My gardening projects are compartmentalized and sometimes a project kind of gets set aside and neglected in favor of others.
One such project is my rain garden bog garden supplied by the East corner downspout of the main roof rain gutter. The location is shaded in the morning while the sun rises behind neighboring houses and trees, so mid-morning sun until the house shadow casts shade around 1pm through sunset. A little more during the summer since the sun rises earlier and further north of east, crosses a gap in houses and trees, and then climbs higher in the sky enough to clear the treetops earlier.
Last year, I think all I did was clear the winter dead, then the self seeded jewelweed volunteers took over completely. Taller growing things like milkweeds and cardinal flowers grew on their own, as did the shrubs... And the jewelweed popped and scattered their seeds to their hearts content in fall.
This year, I decided to pay a little more attention, got rid of a 3 years growth of poison ivy which was preventing me from getting in there to really weed, then systematically cleared the solid growths of jewelweed volunteers away from desirable plants. (I put them all back down on the ground as mulch.)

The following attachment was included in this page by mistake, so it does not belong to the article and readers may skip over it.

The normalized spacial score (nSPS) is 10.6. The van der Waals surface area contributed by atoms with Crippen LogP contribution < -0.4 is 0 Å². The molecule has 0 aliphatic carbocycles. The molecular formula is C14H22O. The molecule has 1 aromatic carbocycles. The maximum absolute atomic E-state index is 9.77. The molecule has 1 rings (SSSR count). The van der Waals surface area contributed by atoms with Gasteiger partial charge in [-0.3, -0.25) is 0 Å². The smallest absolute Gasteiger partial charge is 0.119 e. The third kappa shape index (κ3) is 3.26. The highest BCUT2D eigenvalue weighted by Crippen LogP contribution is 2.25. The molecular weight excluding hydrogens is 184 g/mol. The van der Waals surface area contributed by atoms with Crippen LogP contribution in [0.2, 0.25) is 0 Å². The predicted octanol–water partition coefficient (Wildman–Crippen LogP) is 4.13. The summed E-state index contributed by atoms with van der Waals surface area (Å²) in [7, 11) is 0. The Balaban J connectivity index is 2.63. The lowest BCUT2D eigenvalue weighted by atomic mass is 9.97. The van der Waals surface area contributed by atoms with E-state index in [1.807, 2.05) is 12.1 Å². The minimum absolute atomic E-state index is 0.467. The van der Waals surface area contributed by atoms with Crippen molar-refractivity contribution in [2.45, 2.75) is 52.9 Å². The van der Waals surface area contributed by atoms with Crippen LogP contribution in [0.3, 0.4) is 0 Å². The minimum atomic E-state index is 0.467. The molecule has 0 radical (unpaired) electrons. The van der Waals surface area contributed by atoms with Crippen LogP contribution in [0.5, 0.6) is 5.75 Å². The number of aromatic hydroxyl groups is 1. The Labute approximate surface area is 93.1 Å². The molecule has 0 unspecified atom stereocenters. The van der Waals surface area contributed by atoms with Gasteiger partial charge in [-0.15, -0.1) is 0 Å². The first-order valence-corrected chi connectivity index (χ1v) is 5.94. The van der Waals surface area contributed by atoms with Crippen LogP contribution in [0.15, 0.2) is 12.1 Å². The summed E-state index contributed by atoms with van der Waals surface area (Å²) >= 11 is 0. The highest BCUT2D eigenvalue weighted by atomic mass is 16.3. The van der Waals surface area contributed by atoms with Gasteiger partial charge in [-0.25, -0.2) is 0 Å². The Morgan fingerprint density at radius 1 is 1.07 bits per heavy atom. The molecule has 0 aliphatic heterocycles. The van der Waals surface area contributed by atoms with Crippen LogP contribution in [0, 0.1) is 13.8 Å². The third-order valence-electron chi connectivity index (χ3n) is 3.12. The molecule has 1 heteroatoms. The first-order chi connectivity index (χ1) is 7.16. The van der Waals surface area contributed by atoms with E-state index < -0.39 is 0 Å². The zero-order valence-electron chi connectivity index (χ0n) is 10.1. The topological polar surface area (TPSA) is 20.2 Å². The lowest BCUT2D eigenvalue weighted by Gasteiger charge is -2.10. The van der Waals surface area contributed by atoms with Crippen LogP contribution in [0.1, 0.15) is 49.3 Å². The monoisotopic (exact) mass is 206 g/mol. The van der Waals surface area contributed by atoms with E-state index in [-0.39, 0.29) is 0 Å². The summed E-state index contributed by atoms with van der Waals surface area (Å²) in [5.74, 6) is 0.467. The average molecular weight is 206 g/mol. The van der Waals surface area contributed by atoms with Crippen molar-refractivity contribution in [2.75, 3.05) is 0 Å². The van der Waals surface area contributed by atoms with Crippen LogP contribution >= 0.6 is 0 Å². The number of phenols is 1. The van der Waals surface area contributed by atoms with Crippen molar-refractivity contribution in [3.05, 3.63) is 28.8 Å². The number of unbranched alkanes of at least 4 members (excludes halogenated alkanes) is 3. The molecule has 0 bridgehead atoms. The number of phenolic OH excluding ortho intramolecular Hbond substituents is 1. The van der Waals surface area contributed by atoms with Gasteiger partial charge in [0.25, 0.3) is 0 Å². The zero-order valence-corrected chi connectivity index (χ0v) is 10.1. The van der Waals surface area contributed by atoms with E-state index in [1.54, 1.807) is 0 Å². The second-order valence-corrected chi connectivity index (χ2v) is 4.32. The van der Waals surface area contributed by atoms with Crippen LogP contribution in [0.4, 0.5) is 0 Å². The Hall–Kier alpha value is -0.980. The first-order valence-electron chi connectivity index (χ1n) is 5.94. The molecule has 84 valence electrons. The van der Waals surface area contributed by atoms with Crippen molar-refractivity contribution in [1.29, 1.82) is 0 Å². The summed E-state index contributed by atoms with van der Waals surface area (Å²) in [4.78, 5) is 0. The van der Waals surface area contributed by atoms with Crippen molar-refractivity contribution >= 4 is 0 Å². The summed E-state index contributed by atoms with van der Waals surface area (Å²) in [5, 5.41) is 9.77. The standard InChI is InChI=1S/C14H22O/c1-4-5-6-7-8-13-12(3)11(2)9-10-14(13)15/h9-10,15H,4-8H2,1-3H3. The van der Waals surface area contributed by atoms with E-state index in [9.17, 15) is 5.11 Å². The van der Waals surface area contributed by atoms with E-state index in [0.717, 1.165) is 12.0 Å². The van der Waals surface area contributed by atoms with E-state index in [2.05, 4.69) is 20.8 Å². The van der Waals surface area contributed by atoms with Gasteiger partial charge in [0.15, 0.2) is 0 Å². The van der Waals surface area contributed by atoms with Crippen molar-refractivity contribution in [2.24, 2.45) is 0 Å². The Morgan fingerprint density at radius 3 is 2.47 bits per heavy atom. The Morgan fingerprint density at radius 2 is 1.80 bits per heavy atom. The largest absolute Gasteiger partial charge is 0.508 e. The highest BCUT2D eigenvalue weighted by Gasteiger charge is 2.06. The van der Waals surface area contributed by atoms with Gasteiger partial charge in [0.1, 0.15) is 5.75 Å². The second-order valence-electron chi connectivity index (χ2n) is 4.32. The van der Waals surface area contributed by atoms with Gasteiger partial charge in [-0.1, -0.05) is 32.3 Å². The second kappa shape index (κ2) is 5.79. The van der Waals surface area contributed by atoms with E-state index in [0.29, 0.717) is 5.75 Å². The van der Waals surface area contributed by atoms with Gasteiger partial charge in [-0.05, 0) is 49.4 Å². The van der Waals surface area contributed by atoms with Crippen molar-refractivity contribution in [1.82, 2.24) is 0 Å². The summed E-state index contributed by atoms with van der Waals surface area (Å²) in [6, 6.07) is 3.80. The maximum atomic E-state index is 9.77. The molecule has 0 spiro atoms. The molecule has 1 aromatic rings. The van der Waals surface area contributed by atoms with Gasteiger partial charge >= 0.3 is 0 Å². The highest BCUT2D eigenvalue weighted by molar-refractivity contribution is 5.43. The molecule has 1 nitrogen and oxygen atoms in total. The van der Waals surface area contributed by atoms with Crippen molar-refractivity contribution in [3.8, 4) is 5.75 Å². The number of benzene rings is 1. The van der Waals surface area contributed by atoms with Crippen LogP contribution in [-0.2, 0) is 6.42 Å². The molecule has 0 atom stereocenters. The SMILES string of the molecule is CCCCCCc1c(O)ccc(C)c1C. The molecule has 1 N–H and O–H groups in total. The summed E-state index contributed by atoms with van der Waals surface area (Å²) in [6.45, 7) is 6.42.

I discovered a lot of self seeded cardinal flowers and to my surprise, I doesn't look like any plant got completely overwhelmed.
This arum was starting to bloom under all that jewelweed:
Other plants I have in the bog garden are button bush (cephalanthus occidentalis), summer sweet (clethra alnifolia), swamp milkweed, cardinal flower (lobelia cardinalis), great blue lobelia (lobelia siphilitica) and purple pitcher plant. On slightly higher ground are Indian pink, summer phlox, Turks cap lily (ilium superbum), soft rush (Junius effusus), common milkweed, and ostrich fern.
Across a path of randomly placed brick step stones the soil is still wet but not so boggy and there is somewhat greater sun exposure. And here I have a wildflower bed of golden Alexander, swamp milkweed that volunteered, monarda didyma Jacob Klein (scarlet red), and more common milkweed. I'm working on expanding the varieties in that bed and also, this spring, expanded the bed itself all the way to the fence border where it is more dry and shady, linking it to the Native Shade Garden.
There is a clump of flowers growing near the milkweed that I don't know the ID for. I think it *might* be hummingbird ipomopsis, but that is a South American native. This one comes back every year on its own and appears to be a perennial. I'll take pictures when it blooms and ask for help in ID.